Blunders Are Frustrating

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Chess Blunder Check: Stop Hanging Pieces And Avoid Frustration

ChessTacticsTournamentOver the board
You play a great game, four hours of high focus and great moves. It feels like victory is just about to happen, and then, in a split-second, you make an intuitive move and hang a piece.

All the hard work for nothing. Frustrated, you leave the playing hall and ask yourself: how can I finally stop blundering? The answer is:
By implementing a simple blunder check, which I'll explain in this Article. But first, let's understand why blunders happen.

Definition of Blunders

I don't agree with the definition you find when you google Blunders:

"In chess, a blunder happens when a player makes a move that negatively affects their position in a significant way. In many cases, a blunder can cause a player to lose material or be checkmated, but it can also lead to a strategically lost position."

In my opinion, what is stated above defines a big mistake. Big mistakes can happen to everyone. By trying to improve your game, you minimize big mistakes. Blunders are different. They are a specific subset of big mistakes. Blunders are big mistakes that would be avoided by this specific player under normal circumstances.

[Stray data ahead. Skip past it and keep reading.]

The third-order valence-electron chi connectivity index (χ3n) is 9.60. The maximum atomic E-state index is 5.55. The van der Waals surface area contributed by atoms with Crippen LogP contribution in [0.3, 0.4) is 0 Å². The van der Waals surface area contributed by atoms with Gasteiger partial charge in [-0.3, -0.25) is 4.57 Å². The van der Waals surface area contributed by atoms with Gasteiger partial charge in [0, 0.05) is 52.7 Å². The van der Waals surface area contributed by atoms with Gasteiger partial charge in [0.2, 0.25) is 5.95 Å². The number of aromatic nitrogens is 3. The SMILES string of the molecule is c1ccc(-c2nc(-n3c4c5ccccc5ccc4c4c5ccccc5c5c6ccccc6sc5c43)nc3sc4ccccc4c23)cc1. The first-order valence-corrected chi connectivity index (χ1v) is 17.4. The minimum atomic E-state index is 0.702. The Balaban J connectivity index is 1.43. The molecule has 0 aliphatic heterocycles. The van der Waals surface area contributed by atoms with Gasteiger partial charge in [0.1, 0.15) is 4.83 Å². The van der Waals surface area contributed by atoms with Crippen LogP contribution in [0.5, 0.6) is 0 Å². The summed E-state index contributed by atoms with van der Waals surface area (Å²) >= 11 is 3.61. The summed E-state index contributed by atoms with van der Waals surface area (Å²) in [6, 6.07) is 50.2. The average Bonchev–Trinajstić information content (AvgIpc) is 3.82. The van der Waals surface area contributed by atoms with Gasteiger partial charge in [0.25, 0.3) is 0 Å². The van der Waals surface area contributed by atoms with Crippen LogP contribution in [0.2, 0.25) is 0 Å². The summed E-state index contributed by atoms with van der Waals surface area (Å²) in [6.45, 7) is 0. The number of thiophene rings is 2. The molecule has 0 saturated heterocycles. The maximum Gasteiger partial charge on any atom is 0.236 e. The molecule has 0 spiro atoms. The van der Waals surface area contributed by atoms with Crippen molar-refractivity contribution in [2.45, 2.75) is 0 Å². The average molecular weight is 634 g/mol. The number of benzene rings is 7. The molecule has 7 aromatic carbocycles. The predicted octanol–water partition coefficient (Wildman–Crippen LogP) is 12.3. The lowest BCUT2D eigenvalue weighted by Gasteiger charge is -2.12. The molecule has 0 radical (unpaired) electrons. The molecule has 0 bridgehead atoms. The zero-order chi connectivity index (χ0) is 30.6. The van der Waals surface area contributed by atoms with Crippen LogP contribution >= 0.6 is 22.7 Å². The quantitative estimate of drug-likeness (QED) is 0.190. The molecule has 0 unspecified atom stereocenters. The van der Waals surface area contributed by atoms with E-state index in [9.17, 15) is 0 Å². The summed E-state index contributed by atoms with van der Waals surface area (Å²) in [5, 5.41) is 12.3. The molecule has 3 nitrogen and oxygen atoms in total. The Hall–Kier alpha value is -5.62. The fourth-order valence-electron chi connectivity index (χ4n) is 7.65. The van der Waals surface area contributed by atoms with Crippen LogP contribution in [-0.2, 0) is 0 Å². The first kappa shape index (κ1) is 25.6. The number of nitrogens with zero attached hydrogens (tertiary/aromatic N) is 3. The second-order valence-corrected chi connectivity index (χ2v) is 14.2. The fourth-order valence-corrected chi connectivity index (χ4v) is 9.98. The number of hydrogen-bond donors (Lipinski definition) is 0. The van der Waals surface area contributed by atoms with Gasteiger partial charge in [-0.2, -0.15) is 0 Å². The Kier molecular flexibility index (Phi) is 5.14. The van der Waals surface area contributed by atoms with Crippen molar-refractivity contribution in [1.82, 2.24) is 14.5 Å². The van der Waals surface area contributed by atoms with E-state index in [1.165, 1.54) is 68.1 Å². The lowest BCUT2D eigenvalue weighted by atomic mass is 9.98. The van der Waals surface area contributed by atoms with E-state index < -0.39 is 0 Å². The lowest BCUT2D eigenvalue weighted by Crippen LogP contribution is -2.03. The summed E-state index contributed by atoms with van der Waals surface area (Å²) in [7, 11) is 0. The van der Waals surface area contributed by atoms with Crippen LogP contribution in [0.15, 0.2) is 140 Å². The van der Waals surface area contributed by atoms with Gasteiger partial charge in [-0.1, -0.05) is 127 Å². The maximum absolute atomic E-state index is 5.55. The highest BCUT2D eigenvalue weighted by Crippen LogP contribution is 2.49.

That is what makes them so painful. You usually realize immediately when you blundered and ask yourself: "But why did I miss this obvious move?" This also means that blunders are extremely subjective. Rarely will a beginner player "blunder" a checkmate in 5 moves because nobody should expect them to spot that under normal circumstances. However, a GM should be able to spot such a continuation and blunders if they miss a mate in 5 in a winning position. My definition of Blunder:

"In Chess, a blunder is a big mistake that would not happen to this specific player under normal circumstances."

Why Blunders Happen

To understand why my blunder check works so well, let's understand why blunders happen.
The definition from above comes in handy here. There are millions of reasons for a big mistake, ranging from not knowing how castling works to miscalculation and lack of positional understanding.